White Sox sabotaged by old habits


CHICAGO -- All that goodwill the Chicago White Sox hauled home from the West Coast was squandered this week in a four-game series that resembled the team’s struggles in the first month of the season.

Of all the games the White Sox won during the series against the Cleveland Indians, it was the one Monday when reigning Cy Young winner Corey Kluber struck out 12 and appeared to be in total control. But Chicago found a way to win anyway.

At the time, that victory seemed like destiny, since the White Sox had just gone 5-1 on a six-game road trip, including a rare three-game sweep at Oakland. Now the White Sox are on a three-game losing streak and wondering what happened to their recent hit parade after falling 5-2 on Thursday night.

“Anytime you lose a few in a row, you’ve got to hit reset and come back out tomorrow and do the best you can to forget about how the past series went,” said veteran Adam LaRoche, who went just 1-for-12 with four walks in the series. “It’s frustrating. Individually, it’s frustrating. I’m trying to figure it out. And I know, as a team, it sucks losing a few in a row anytime. So, you know, we’ll snap out of it.”

The tailspin started with the battle against Kluber, as the White Sox managed just six more runs the rest of the series in losing the final three games.

And on Thursday, the White Sox were headed toward their third shutout loss of the season -- and first since May 1 -- until Tyler Flowers crushed a mammoth 436-foot, two-run homer with two outs in the bottom of the ninth.

“Yeah, expectations were a lot more than what the series had,” Flowers said. “But sometimes pitching is pretty good. We have some of our own. Those [Indians starters] happened to be pretty hot, and they really executed throughout their entire outings, I thought.”

Yes, some cap-tipping was appropriate, especially with the starts by Kluber and teammate Trevor Bauer. But the White Sox also faced Shaun Marcum, who was making his first start since 2013, and then on Thursday they got Danny Salazar, who started the season in the minor leagues.

Sometimes bad offense can make opposing stating pitching even better.

“Yeah, it does not look good the last few days, that’s for sure,” said manager Robin Ventura, who wasn’t in the mood to make excuses for his club. “One way or another, we have to turn that around. You want to pitch well first and scratch across some runs. We had guys on base. We just didn’t get the big hit to get it across. It’s simple -- it needs to be better. That’s not tough to figure out.”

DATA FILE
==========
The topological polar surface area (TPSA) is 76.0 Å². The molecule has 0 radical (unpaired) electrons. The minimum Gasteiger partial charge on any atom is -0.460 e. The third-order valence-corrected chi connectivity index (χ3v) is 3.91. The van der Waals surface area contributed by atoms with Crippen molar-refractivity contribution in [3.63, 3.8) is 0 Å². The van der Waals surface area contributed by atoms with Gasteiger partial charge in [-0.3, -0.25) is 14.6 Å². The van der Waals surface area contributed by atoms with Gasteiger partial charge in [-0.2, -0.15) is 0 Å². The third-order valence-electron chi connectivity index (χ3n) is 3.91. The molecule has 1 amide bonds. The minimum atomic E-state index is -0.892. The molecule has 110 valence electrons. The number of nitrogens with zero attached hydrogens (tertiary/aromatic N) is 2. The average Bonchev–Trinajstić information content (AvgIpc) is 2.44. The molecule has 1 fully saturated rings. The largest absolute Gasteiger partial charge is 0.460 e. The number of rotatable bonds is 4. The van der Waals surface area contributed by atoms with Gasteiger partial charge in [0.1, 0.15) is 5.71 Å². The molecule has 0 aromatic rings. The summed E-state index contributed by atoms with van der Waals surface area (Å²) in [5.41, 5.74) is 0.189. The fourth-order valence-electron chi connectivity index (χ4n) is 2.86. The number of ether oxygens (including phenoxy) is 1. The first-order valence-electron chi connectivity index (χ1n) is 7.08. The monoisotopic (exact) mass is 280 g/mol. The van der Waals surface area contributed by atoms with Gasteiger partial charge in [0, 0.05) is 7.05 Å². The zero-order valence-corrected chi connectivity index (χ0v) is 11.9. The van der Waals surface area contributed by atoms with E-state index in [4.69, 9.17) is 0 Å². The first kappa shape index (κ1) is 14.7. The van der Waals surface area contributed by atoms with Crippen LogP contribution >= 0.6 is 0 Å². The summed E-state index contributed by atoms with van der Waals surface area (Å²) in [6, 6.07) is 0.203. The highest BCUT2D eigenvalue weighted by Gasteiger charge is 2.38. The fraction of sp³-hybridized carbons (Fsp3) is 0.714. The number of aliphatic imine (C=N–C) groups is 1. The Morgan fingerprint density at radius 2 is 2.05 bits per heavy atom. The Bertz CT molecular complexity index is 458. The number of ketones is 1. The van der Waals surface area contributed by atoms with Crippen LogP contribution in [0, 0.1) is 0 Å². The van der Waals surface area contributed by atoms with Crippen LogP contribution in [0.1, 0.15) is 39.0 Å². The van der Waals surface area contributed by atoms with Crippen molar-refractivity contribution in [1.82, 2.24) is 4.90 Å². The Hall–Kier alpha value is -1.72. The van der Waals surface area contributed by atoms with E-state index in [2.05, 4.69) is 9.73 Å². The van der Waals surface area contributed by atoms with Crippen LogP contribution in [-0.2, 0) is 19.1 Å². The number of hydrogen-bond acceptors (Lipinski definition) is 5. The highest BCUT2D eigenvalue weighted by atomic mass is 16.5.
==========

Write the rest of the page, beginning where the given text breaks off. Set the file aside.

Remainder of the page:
After Monday’s victory the White Sox had won 10 of their past 13 games, but the idea that they are a team on the rise is no longer a topic. They have dropped to two games under .500 at 18-20 after rising a game above earlier in the week for the first time all season.

Now comes a series this weekend against the Twins, who blasted the White Sox in a four-game series April 30-May 3 -- one that was so lopsided, the Twins outscored the White Sox 31-8.

Indians pitching just gave the Twins a blueprint to follow for the upcoming three games. LaRoche acknowledged the Indians pitched well, but he didn’t want to make it sound like the White Sox were powerless to help themselves.

“The other side of it is we’re doing a lot of it to ourselves, whether it’s letting a guy off the hook when he gets in trouble, chasing pitches out of the zone, or just having rotten luck, hitting balls hard right at guys,” LaRoche said. “We have a lot of games left, so we’ll get it figured out.”

And if the reversal of the offense’s good fortune wasn’t enough, the back-to-back starts from rookie Carlos Rodon and veteran John Danks only raised more concerns about the stability of the starting rotation.

Danks gave up four first-inning runs Thursday. He got into a groove, retiring 11 consecutive batters into the fifth inning, but by then the damage had been done.

“I made some bad pitches that got hit,” Danks said. “I wasn’t throwing strikes. That’s tough, pitching behind in the count. You know, got to get ahead and stay ahead.”

While the defense seems steadier than it was just 10 days ago, the White Sox still committed two more errors Thursday.

Better offense and starting pitching is what got the White Sox going on the last homestand, and it is what they will need to start moving forward again.

“It’s unfortunate we got beat, but we have another [Friday] and we have [Jeff Samardzija] going for us,” Danks said. “We have to feel good about that.”